The letters which stretch from Tuesday August 22 to Wednesday August 30 (Nos 417-41, Ross Penguin, pp 1218-78) are remarkable for the variety of voices introduced and the psychological depth & complexities of experience Richardson is able to present and plumb through his interwoven dramatic and meditative narratives into which he has embedded so many allusions to the Bible. They have also to many readers seemed unacceptable because of the attitudes towards death presented in them.
It is remarkable how Richardson maintains a narrative which is ratiocinative and linked coherently while bringing home to us the completely non-reasonable state of her mind. Perhaps this is one way in which the Job meditations work. Throughout the whole sequence he also conveys to us through the mistaken conclusions everyone else who writes makes about her, their continually as we nowadays say, "not getting it," and the irrelevancy of their worldly morality.
The common sense daylight mind might say, well, she has lost all perspective, and this is reprehensible or some such word, but the point is the perspective's gone. You cannot reason with a mind caught up in this emotional whirl: her sense of Lovelace can only be articulated through extremes of images: he is her enemy and persecutes her soul; he lurks everywhere; he's just around the corner about to pounce; she feels terror; she's all alone, a sparrow; the image here is the wrathful God of Calvinistic thought. It's like a child afraid of a sound or noise (or to be lighter in tone, of going down the drain); no use reasoning or talking, the fear is too primal (it doesn't matter that the drain is too small; that's not it). And Lovelace's complete inadequacy in his ludicrous attempt to interpret the meditation brings home how shallow he is, how far from grasping the depth of her repulsion. We can then see her growing into a skeleton sympathetically and her death is right. It is the only thing she can do with integrity.
Similarly the narratives of Lovelace's ugly, sometimes pathetically childlike and absurd (his behavior at the counter and elsewhere reminds me of stories told of John Wilmot, Earl of Rochester dressing up similarly and selling things in the street as a mountebank), sometimes crude and then again desperate and undignified searches are all psychologically and morally astute. That he gets everyone to laugh pleases him; he doesn't stop to think the varied emotions that go into laughter (including nervousness, a kind of animal response to gain balance). The conclusion of Lovelace's narrative with his "serious conversation" (Ross Penguin p 1222) is moving; here we see he has not only this overwhelming enthrallment upon seeing her (which he evidences elsewhere) but a kind of tenderness for her. That he could have loved her, even if he never could have understood her.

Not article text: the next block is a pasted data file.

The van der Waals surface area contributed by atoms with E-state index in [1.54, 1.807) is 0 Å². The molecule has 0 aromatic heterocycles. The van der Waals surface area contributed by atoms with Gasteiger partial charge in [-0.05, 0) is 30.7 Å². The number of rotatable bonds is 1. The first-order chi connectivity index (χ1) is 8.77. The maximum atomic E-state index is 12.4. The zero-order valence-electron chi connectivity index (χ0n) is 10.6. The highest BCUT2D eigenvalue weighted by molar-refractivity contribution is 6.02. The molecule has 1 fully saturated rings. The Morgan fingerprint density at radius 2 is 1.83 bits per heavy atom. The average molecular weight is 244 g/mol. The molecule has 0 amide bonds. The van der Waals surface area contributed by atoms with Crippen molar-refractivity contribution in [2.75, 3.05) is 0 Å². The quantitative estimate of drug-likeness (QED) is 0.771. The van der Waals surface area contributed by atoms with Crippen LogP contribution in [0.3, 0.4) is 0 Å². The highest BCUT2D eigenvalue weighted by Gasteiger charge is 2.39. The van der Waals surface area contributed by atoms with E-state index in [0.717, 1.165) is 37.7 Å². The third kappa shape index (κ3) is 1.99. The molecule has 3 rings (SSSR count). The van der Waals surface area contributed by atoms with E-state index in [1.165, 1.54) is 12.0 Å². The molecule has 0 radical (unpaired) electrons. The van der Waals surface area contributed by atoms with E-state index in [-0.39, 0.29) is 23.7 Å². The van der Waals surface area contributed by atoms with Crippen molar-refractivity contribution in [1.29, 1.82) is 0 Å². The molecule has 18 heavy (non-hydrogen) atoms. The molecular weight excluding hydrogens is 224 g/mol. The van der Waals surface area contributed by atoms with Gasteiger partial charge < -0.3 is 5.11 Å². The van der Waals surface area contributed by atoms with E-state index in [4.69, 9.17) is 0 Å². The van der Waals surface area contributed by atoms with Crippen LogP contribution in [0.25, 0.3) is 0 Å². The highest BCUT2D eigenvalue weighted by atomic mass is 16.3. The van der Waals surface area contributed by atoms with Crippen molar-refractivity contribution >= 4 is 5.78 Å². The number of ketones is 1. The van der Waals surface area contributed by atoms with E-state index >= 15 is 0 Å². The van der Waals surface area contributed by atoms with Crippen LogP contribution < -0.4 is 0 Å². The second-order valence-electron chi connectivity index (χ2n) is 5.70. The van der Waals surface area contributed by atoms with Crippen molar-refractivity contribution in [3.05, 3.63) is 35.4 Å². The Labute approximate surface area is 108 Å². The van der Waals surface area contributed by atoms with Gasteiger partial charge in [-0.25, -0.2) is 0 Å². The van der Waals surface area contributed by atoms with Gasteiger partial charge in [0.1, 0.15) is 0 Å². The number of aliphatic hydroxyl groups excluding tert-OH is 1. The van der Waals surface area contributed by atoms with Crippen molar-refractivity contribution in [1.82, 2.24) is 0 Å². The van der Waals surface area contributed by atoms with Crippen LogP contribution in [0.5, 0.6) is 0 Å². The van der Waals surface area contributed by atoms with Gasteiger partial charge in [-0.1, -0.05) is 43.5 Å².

The three letters for Tuesday August 29 (Nos 440-441, Ross Penguin pp 1273-1295) takes further into Richardson's peculiarly devious appointment and longed-for encounter with death. It's hard to imagine one dying in any prepared or even controlled manner such as Clarissa is here attempting. It does seem, again to the common sense daylight mind which fears annihiliation above all, instinctively sees in death the ultimate evil that can happen to any individual, if forgiven and therefore dismissed as the product of an unhealthy mind, then called bad names like neurotic or ugly, strange, vengeful. It is sinful has been the conventional way of putting it. it does seem to me that when just about everything leaves the brain what maybe will be left are some, if you are lucky, sense of images of loved people or very old memories of physical places, maybe from childhood or some important time in one's life. Maybe a line from a book or poem which is deeply intertwined with one's cherished memories and imaginings come back.
In this connection I'd like to bring uyp Richardson's presentation of Belton's terror. Again Richardson is determined to do it in slow time and not dissolve away. It is hard for a non-believer to enter into this scene, and to me it shows how counter-productive is the belief in an afterlife. If what religion offers is peace, it reneges on the promise; it increases people's terror of death. It has been remarked that many of the "good death" scenes in fiction are just that fiction. Prettied up in just about every way one can imagine. Belford's words cannot comfort Belton. We must suppose many 18th century readers entered into this kind of narrative fully & identified on some level with Belford even if they said well, "he's other; I'm not a sinner, &c &c." I find the dramatic narratives touching, and am indignant on poor Belford's behalf, and wish someone would come and tell the man, it's all nonsense, die in peace and tell yourself you're well quit of this scene & maybe you did make a success of it or knew some happiness in your way. Let's think it out and see if we can't find something. There is no-one there to tell him this: Mowbray mocks, and Belford who here stands in as the agent of the establishment which inculcated such belief increases the terror.